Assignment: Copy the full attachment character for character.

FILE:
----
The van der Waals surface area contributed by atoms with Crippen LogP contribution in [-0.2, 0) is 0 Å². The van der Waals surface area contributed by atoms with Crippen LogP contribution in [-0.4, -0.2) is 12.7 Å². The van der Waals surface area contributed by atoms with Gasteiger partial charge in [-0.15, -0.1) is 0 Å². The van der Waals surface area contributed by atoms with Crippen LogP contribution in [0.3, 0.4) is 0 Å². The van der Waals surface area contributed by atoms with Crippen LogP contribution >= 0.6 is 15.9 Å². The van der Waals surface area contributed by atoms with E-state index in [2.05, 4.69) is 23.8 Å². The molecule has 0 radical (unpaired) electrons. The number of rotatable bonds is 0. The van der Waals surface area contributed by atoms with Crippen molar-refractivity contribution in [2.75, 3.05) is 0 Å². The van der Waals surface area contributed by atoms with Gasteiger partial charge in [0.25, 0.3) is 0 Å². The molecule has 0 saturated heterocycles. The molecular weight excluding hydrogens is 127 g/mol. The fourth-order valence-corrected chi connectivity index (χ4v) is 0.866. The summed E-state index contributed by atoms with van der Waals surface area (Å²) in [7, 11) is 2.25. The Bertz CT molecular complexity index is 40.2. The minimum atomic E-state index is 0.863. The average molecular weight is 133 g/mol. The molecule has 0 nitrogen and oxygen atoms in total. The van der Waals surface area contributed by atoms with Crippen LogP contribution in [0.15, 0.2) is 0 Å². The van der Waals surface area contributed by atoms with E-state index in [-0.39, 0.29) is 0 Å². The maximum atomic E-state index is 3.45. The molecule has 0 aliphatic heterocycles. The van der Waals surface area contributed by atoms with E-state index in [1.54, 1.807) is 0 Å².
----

The van der Waals surface area contributed by atoms with Crippen LogP contribution in [-0.2, 0) is 0 Å². The van der Waals surface area contributed by atoms with Crippen LogP contribution in [-0.4, -0.2) is 12.7 Å². The van der Waals surface area contributed by atoms with Gasteiger partial charge in [-0.15, -0.1) is 0 Å². The van der Waals surface area contributed by atoms with Crippen LogP contribution in [0.3, 0.4) is 0 Å². The van der Waals surface area contributed by atoms with Crippen LogP contribution >= 0.6 is 15.9 Å². The van der Waals surface area contributed by atoms with E-state index in [2.05, 4.69) is 23.8 Å². The molecule has 0 radical (unpaired) electrons. The number of rotatable bonds is 0. The van der Waals surface area contributed by atoms with Crippen molar-refractivity contribution in [2.75, 3.05) is 0 Å². The van der Waals surface area contributed by atoms with Gasteiger partial charge in [0.25, 0.3) is 0 Å². The molecule has 0 saturated heterocycles. The molecular weight excluding hydrogens is 127 g/mol. The fourth-order valence-corrected chi connectivity index (χ4v) is 0.866. The summed E-state index contributed by atoms with van der Waals surface area (Å²) in [7, 11) is 2.25. The Bertz CT molecular complexity index is 40.2. The minimum atomic E-state index is 0.863. The average molecular weight is 133 g/mol. The molecule has 0 nitrogen and oxygen atoms in total. The van der Waals surface area contributed by atoms with Crippen LogP contribution in [0.15, 0.2) is 0 Å². The van der Waals surface area contributed by atoms with E-state index in [-0.39, 0.29) is 0 Å². The maximum atomic E-state index is 3.45. The molecule has 0 aliphatic heterocycles. The van der Waals surface area contributed by atoms with E-state index in [1.54, 1.807) is 0 Å².